Community Review: 6.6: Basic Email Security


Community season 6 continued today with a fantastic episode. It opened with the Dean finding out that Greendale has been hacked. The hackers make all of the lunch lady’s emails public and threaten to do the same to the activities committee if they don’t cancel a performance by comedian Gupda Gupda Gupda, played by guest star Jay Chandrasekhar, who also directed the episode.

I was wary when the topical subject matter of the episode was revealed, but they handled the material with a clarity and moral sense that’s rare to find. This was a great Britta episode, with her as the only one who refuses to read the lunch lady’s emails (the group asserts that it’s the media who’s violating her privacy, they’re just reading the news) and also the one who pushes for them not to cancel Gupda Gupda Gupda’s performance, even at the threat of losing their own privacy.

Once all of their emails are released, the episode treads the familiar ground of the group having to deal with secrets being revealed. (At the end, Abed refers to this as the third part of their trilogy, not acknowledging “Intro to Felt Surrogacy”). It doesn’t have the brilliant writing of “Cooperative Calligraphy”, but it still utilizes the concept well. There’s not enough emotional weight to the secrets the emails revealed to carry an entire episode like “Cooperative Calligraphy” or “Cooperative Polygraphy”, but it still works because the tension after secrets are exposed just makes up one act of an episode where the real meat comes from the commentary on censorship in comedy.

What makes “Basic Email Security” a really satisfying entry in the conversation is that it doesn’t romanticize freedom of speech in comedy. Britta mentions early on that she’s actually working to have Gupda Gupda Gupda banned from college campuses using the proper channels, but one thing at a time. The point isn’t that his comedy has any merit, Britta and the rest of the group just understand the precedent it would set if they cancelled the show because of an anonymous threat. After all they go through to save the show, Gupda Gupda Gupda performs some non-sensical jokes about black people and Jewish people, then personally calls out Neil in the audience, asking him if he’s going to be one of those fat people who’s always alone.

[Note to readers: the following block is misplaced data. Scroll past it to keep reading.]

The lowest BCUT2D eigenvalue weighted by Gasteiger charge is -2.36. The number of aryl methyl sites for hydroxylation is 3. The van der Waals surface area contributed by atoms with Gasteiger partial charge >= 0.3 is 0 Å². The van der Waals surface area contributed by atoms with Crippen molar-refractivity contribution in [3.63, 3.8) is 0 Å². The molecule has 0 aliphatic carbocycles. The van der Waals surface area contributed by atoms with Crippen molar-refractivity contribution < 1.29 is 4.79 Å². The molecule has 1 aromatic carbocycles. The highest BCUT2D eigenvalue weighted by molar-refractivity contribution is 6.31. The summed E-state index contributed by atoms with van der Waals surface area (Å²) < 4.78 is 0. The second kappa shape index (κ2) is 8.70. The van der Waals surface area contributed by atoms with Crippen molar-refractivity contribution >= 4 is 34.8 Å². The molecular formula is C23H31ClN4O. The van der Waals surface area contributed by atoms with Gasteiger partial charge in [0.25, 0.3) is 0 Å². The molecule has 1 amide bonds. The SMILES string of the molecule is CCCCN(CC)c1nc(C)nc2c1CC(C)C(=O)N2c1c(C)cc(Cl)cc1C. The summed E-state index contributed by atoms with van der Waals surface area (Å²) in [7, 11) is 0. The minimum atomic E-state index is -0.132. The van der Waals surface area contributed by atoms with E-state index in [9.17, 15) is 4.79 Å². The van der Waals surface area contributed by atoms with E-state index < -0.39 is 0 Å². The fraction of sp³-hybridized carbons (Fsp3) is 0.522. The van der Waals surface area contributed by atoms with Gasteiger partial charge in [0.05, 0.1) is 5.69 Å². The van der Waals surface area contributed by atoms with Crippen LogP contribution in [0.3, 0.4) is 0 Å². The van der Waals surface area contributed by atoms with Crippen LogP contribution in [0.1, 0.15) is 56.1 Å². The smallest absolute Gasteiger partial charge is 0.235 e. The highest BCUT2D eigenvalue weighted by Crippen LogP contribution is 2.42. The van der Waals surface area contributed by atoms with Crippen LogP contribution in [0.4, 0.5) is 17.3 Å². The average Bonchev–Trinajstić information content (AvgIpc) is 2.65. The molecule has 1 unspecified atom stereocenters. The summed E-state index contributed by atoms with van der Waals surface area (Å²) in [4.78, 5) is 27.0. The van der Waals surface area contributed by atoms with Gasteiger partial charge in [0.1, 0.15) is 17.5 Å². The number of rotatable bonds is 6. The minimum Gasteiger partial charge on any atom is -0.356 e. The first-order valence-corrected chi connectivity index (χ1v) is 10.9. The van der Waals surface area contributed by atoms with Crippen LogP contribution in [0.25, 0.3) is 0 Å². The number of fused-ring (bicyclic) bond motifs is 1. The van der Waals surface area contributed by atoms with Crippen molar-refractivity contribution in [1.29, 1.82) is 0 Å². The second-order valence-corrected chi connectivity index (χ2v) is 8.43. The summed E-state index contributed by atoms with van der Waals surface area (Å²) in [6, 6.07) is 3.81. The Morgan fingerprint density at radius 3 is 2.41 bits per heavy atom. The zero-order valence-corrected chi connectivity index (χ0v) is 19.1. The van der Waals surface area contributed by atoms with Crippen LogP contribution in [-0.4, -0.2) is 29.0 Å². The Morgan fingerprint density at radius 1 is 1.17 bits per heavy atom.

The scene at the end where they bounce back from the tensions all their exposed secrets caused and start discussing what the lesson from all this is felt very organic. I think the show is embracing the fact that this group has become too close and co-dependent for them to ever pretend there are true stakes. These people have gotten to the point where they’ll always need each other and it’s a satisfying evolution to see.

Other highlights:

-When the Dean tells them the police are here, Britta and Chang both start to run off before he adds “to deal with the hack.”

-Frankie and Elroy are shocked to find out that Chang was once their teacher and Chang replies, “Yeah, that’s right, and frankly haven’t been well-utilized since.”

-It’s revealed that everyone has a pool over Frankie’s sexuality. She asks Annie if she was actually trying to win or just to be as disgusting as possible and Annie sheepishly says “I had to pick last.”


About Author

Pop Culture Spin Managing Editor Lenny Burnham is a writer/comedian in New York City. He hosts the podcast The Filmographers.

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